The first time I saw fresh pasta made, I must have been very impressed. I say this because even though I don't remember the precise moment, I do recall suddenly morphing into a pasta-making fool in my sophomore year of college. I must have made pasta three times a week in those days, and considering my kitchen's limitations, that was true dedication.
I lived in a tiny, one-room apartment off campus (Yay! A place of my own!) with no counter space and about six feet separating the electric range and my bed. This proximity turned out to be a good thing, when I found myself circling in place looking for somewhere to deposit the pasta draped over my arms so I could continue to roll out more. My bed was typically inundated with odd plates and pans brimming with kitchen overflow (sexy, I know).
I don't know how I strayed so far from making my own pasta, but when I recently found myself reaching for commercially-made "fresh" pasta in a mega-grocery store, I knew it was time for self-intervention. In the past, my unspoken rule had been, if you're not willing to make your own pasta, eat dried. Quality dried pasta is delicious in its own right, and it has integrity. Brand name "fresh" pasta seems contemptible to me because it's trying to be something it's not - and it fails.
Obviously, if I really wanted fresh pasta I was going to have to dust off the old Atlas machine and get cranking.
This time around, I substituted my usual standby of all-purpose white flour with a semolina and durum flour specially blended for pasta.
And since I had recently purchased a metal ravioli form I was dying to test, I decided to make basic - but classic - cheese raviolis.
Finally, in order to allow the ravioli to shine, I opted for a very light tomato sauce using gently cooked home-canned tomatoes.
I began with making the pasta dough so it would have plenty of resting time while I prepared the sauce and ravioli filling.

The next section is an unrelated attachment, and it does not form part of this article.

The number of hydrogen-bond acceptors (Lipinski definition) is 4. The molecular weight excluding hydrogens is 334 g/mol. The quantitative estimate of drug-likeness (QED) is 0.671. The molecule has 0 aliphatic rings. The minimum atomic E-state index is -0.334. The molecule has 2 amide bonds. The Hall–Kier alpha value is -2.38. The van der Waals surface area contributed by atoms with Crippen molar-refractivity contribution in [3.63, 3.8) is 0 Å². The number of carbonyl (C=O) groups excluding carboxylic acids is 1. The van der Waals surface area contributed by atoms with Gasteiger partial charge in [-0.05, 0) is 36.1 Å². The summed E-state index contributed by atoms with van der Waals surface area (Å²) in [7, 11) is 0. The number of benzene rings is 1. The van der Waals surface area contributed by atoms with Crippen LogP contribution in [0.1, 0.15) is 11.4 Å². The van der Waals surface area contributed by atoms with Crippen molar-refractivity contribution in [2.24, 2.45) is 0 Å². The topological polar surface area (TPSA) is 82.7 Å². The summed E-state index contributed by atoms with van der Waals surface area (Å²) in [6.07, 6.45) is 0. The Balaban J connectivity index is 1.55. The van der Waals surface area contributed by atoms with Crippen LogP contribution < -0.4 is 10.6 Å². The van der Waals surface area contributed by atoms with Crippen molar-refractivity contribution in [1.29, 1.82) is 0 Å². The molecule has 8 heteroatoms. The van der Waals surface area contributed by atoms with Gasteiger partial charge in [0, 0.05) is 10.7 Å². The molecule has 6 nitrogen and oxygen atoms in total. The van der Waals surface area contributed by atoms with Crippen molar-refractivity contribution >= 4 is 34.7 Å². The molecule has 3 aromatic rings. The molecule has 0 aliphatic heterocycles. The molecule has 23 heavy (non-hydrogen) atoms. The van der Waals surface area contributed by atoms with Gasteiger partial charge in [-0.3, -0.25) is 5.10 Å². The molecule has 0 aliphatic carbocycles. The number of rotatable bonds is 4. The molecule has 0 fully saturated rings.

The following "recipe," from Michael Ruhlman's "Ratio - The Simple Codes Behind the Craft of Everyday Cooking," is in fact, a ratio: a fail-proof one of 3 parts flour to 2 parts egg that is easily adjusted for any number of servings. The ratio is based on weight, so if you lack a kitchen scale this is but one of many good reasons to buy one. Otherwise, go by the volumetric quantity of flour provided below.
Basic Pasta Dough (serves 3 to 6) *This quantity makes 40 large ravioli
9 ounces flour (about 1 1/2 cups)
6 ounces eggs (3 large eggs)
Combine flour and eggs in a food processor until they just come together.
Turn contents out onto a floured counter and knead 5 - 10 minutes, until very smooth and springy.
Wrap dough in plastic and set aside for at least 10 minutes and up to an hour. (Dough can be refrigerated up to a day before rolling out.)
Very Simple Tomato Sauce
1 tablespoon extra-virgin olive oil
2 -3 garlic cloves, finely minced or put through a press
2 pints home-canned tomatoes, or equivalent commercially canned, pulsed in food processor to a rough puree
5 big basil leaves, torn in two
1 tablespoon butter
salt & pepper to taste
Heat oil in large saucepan; add garlic and cook over medium low heat for about 5 minutes, slowly heating it through and infusing the oil without browning.